Moon Dust is caused by the weathering of the lunar rocks over a significant period of time. Meteorite impact and solar radiation cause the rocks to fracture and crumble into smaller and smaller fragments to create huge dust bowls on the surface of the Moon, that rival even the best efforts of the American mid-west farmers of the early 20th century. The dust is thought to be repelled from the surface by particles ionized by radiation from the sun. The dust can travel anywhere from a few meters to kilometers into the atmosphere, where it falls again under the influence of gravity. This gives the Moon a thin but tangible atmosphere. Radiation from the Sun hits this atmospheric dust, ionizing it and thereby creating an ionosphere.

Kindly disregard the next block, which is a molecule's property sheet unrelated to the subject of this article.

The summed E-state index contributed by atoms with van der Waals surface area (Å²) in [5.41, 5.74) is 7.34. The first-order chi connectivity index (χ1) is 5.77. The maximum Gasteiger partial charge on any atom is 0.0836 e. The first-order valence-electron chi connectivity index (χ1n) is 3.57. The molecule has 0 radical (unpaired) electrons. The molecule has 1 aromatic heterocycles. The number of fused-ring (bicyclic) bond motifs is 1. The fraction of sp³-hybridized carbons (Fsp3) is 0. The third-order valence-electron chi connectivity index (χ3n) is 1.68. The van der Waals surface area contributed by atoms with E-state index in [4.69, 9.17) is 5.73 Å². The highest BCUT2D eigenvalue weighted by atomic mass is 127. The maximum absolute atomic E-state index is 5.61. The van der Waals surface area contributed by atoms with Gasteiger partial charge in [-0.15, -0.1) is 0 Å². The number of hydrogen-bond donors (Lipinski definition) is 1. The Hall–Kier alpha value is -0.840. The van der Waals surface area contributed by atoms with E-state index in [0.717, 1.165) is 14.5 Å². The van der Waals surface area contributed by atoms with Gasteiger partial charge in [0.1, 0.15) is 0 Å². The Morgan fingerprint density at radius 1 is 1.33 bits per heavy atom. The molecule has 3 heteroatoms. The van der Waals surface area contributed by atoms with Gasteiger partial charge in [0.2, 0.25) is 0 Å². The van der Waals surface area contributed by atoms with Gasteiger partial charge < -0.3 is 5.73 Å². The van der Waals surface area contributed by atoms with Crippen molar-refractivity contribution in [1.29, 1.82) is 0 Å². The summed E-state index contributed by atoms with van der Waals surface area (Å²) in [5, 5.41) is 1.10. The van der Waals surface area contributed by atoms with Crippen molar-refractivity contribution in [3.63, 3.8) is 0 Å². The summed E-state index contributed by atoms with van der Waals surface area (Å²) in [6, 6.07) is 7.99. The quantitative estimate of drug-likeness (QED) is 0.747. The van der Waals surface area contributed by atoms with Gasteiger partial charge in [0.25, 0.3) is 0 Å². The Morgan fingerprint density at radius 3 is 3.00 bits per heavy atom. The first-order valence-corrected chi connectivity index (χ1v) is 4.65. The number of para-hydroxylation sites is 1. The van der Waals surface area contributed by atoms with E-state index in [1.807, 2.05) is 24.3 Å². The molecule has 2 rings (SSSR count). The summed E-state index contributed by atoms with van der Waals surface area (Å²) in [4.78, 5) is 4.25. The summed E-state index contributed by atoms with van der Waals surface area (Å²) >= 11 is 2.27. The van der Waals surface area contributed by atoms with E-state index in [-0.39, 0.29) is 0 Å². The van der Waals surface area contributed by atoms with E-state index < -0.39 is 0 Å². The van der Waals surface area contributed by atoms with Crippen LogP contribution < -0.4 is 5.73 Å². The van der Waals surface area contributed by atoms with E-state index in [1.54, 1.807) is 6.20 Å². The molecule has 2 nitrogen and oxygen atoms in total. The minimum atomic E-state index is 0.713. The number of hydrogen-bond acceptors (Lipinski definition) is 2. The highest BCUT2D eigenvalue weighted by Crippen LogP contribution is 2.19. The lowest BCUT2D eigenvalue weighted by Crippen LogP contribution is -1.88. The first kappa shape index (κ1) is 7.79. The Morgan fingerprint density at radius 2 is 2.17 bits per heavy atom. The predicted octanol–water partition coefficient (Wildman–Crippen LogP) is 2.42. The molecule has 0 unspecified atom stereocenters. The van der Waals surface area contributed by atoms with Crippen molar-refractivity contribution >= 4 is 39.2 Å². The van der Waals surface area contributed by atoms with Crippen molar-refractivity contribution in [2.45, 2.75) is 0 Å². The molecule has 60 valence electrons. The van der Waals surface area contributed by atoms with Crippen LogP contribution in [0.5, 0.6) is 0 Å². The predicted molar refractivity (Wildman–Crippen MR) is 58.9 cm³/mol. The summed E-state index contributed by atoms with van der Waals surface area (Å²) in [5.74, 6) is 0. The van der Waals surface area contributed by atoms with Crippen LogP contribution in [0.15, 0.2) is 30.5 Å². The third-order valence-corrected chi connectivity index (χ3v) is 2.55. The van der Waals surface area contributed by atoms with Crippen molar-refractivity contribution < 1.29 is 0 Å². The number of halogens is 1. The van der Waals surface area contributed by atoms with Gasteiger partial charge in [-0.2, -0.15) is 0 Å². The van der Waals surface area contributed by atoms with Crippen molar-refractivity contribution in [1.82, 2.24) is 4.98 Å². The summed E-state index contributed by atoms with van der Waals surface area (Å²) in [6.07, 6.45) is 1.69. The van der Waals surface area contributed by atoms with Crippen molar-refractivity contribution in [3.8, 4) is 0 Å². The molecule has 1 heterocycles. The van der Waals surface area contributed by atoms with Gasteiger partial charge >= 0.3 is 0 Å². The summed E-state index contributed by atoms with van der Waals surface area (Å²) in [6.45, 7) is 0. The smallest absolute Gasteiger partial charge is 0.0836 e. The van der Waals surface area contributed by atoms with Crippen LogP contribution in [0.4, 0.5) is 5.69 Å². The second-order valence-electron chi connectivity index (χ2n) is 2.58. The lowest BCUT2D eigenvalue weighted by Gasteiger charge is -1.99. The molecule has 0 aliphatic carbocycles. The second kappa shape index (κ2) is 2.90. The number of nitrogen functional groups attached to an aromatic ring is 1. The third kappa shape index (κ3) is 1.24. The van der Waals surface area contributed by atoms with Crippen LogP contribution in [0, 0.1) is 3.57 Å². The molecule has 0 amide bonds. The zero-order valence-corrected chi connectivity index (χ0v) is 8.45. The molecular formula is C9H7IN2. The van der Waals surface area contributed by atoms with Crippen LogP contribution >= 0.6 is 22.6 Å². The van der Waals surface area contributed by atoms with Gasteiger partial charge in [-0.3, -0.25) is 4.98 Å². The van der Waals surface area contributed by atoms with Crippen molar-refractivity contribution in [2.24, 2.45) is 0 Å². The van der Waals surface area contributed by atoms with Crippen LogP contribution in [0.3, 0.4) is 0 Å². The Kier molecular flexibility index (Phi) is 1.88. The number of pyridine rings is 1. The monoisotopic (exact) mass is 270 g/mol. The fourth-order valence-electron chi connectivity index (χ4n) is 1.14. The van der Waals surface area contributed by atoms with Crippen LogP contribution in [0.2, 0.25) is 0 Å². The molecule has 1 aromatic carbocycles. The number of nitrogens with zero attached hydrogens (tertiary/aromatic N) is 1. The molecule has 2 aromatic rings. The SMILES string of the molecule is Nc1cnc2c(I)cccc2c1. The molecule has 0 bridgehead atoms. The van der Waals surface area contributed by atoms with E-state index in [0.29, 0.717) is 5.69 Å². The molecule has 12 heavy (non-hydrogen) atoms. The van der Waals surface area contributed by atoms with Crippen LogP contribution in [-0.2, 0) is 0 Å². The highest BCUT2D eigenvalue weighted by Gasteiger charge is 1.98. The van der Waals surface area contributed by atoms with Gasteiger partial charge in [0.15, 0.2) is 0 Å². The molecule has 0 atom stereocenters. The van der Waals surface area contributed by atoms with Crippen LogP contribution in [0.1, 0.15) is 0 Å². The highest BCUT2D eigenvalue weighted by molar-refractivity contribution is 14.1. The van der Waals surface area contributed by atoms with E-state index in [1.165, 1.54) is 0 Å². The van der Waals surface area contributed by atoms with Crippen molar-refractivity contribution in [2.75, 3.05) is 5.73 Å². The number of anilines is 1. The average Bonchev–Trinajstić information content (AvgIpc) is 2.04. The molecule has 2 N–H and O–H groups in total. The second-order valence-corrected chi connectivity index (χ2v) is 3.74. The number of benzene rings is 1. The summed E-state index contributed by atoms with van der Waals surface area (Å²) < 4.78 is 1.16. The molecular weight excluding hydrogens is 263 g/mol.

There have been confirmed sightings of colour events on the Moon. These are thought to be caused by surface material or surface gasses being excited by solar radiation and emitting red coloured light, or by gasses escaping from beneath the surface of the Moon.
Moon dust has been brought back to Earth by the Apollo missions. The dust has been studied to evaluate its mechanical properties for use in construction on the Moon. It is also being studied to identify possible problems it might create if a colony is established on the Moon; it may erode seals and building materials, it may contaminate the air the colonists breath and it may coat the buildings and affect their heat absorption rates causing the buildings to warm up to an unacceptable level for instance.